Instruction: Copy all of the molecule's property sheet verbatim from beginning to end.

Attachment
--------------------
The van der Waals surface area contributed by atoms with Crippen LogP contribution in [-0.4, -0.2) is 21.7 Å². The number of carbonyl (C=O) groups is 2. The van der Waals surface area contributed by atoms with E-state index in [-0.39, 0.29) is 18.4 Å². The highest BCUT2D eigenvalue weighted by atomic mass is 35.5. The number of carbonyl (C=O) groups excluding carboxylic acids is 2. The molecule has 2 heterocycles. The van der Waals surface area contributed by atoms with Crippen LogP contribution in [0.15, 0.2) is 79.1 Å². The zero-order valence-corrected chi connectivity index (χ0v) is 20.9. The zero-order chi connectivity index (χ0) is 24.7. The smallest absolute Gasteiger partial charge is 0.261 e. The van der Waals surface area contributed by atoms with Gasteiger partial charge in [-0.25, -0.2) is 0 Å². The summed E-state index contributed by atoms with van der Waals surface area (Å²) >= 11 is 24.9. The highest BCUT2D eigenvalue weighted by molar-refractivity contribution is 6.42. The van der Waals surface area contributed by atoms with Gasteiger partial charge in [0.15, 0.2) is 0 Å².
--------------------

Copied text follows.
The van der Waals surface area contributed by atoms with Crippen LogP contribution in [-0.4, -0.2) is 21.7 Å². The number of carbonyl (C=O) groups is 2. The van der Waals surface area contributed by atoms with E-state index in [-0.39, 0.29) is 18.4 Å². The highest BCUT2D eigenvalue weighted by atomic mass is 35.5. The number of carbonyl (C=O) groups excluding carboxylic acids is 2. The molecule has 2 heterocycles. The van der Waals surface area contributed by atoms with Crippen LogP contribution in [0.15, 0.2) is 79.1 Å². The zero-order valence-corrected chi connectivity index (χ0v) is 20.9. The zero-order chi connectivity index (χ0) is 24.7. The smallest absolute Gasteiger partial charge is 0.261 e. The van der Waals surface area contributed by atoms with Gasteiger partial charge in [-0.25, -0.2) is 0 Å². The summed E-state index contributed by atoms with van der Waals surface area (Å²) >= 11 is 24.9. The highest BCUT2D eigenvalue weighted by molar-refractivity contribution is 6.42. The van der Waals surface area contributed by atoms with Gasteiger partial charge in [0.15, 0.2) is 0 Å².